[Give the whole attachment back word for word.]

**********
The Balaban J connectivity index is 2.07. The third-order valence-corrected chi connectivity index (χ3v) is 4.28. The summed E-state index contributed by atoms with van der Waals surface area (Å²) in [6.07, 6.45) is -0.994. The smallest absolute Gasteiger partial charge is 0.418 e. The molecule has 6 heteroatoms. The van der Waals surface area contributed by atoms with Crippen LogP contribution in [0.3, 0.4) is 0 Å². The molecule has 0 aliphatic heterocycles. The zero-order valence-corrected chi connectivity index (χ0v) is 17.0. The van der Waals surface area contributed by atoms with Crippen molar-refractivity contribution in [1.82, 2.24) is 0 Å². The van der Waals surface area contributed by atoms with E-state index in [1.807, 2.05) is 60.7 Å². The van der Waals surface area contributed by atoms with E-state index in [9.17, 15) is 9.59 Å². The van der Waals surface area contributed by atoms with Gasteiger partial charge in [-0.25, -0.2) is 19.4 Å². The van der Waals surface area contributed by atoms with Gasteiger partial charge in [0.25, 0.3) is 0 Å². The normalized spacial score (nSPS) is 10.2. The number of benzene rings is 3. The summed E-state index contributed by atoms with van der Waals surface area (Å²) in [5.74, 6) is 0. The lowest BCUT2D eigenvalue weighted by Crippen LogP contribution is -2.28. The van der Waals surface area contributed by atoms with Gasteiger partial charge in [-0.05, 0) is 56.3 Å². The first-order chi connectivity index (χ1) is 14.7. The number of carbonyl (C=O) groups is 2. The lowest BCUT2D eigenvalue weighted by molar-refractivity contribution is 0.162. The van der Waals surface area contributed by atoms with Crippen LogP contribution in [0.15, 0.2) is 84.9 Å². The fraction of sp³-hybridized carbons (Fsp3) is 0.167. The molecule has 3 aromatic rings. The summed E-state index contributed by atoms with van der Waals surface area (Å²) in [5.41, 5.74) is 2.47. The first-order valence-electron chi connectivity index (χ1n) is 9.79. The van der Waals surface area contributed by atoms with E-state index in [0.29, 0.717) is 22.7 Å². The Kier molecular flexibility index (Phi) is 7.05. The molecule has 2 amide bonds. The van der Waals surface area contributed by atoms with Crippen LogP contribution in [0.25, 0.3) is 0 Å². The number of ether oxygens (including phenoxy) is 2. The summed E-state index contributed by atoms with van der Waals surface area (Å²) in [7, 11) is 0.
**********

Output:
The Balaban J connectivity index is 2.07. The third-order valence-corrected chi connectivity index (χ3v) is 4.28. The summed E-state index contributed by atoms with van der Waals surface area (Å²) in [6.07, 6.45) is -0.994. The smallest absolute Gasteiger partial charge is 0.418 e. The molecule has 6 heteroatoms. The van der Waals surface area contributed by atoms with Crippen LogP contribution in [0.3, 0.4) is 0 Å². The molecule has 0 aliphatic heterocycles. The zero-order valence-corrected chi connectivity index (χ0v) is 17.0. The van der Waals surface area contributed by atoms with Crippen molar-refractivity contribution in [1.82, 2.24) is 0 Å². The van der Waals surface area contributed by atoms with E-state index in [1.807, 2.05) is 60.7 Å². The van der Waals surface area contributed by atoms with E-state index in [9.17, 15) is 9.59 Å². The van der Waals surface area contributed by atoms with Gasteiger partial charge in [-0.25, -0.2) is 19.4 Å². The van der Waals surface area contributed by atoms with Gasteiger partial charge in [0.25, 0.3) is 0 Å². The normalized spacial score (nSPS) is 10.2. The number of benzene rings is 3. The summed E-state index contributed by atoms with van der Waals surface area (Å²) in [5.74, 6) is 0. The lowest BCUT2D eigenvalue weighted by Crippen LogP contribution is -2.28. The van der Waals surface area contributed by atoms with Gasteiger partial charge in [-0.05, 0) is 56.3 Å². The first-order chi connectivity index (χ1) is 14.7. The number of carbonyl (C=O) groups is 2. The lowest BCUT2D eigenvalue weighted by molar-refractivity contribution is 0.162. The van der Waals surface area contributed by atoms with Crippen LogP contribution in [0.15, 0.2) is 84.9 Å². The fraction of sp³-hybridized carbons (Fsp3) is 0.167. The molecule has 3 aromatic rings. The summed E-state index contributed by atoms with van der Waals surface area (Å²) in [5.41, 5.74) is 2.47. The first-order valence-electron chi connectivity index (χ1n) is 9.79. The van der Waals surface area contributed by atoms with E-state index in [0.29, 0.717) is 22.7 Å². The Kier molecular flexibility index (Phi) is 7.05. The molecule has 2 amide bonds. The van der Waals surface area contributed by atoms with Crippen LogP contribution in [0.25, 0.3) is 0 Å². The number of ether oxygens (including phenoxy) is 2. The summed E-state index contributed by atoms with van der Waals surface area (Å²) in [7, 11) is 0.